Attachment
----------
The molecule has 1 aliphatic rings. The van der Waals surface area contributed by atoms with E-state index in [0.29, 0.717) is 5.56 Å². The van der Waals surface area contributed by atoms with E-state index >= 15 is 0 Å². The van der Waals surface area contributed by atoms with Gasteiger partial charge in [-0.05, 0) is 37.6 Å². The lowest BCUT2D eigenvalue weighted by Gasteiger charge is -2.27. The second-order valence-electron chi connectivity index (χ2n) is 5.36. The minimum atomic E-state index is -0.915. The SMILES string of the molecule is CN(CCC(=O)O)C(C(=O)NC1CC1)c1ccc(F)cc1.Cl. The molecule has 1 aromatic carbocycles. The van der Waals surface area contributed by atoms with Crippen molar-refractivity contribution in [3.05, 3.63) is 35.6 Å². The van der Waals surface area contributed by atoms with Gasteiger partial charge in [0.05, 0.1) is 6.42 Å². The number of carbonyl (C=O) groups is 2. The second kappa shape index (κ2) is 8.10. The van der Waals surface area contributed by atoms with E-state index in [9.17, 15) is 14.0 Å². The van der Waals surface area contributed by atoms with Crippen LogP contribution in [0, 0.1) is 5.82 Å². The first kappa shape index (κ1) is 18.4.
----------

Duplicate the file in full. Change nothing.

The molecule has 1 aliphatic rings. The van der Waals surface area contributed by atoms with E-state index in [0.29, 0.717) is 5.56 Å². The van der Waals surface area contributed by atoms with E-state index >= 15 is 0 Å². The van der Waals surface area contributed by atoms with Gasteiger partial charge in [-0.05, 0) is 37.6 Å². The lowest BCUT2D eigenvalue weighted by Gasteiger charge is -2.27. The second-order valence-electron chi connectivity index (χ2n) is 5.36. The minimum atomic E-state index is -0.915. The SMILES string of the molecule is CN(CCC(=O)O)C(C(=O)NC1CC1)c1ccc(F)cc1.Cl. The molecule has 1 aromatic carbocycles. The van der Waals surface area contributed by atoms with Crippen molar-refractivity contribution in [3.05, 3.63) is 35.6 Å². The van der Waals surface area contributed by atoms with Gasteiger partial charge in [0.05, 0.1) is 6.42 Å². The number of carbonyl (C=O) groups is 2. The second kappa shape index (κ2) is 8.10. The van der Waals surface area contributed by atoms with E-state index in [9.17, 15) is 14.0 Å². The van der Waals surface area contributed by atoms with Crippen LogP contribution in [0, 0.1) is 5.82 Å². The first kappa shape index (κ1) is 18.4.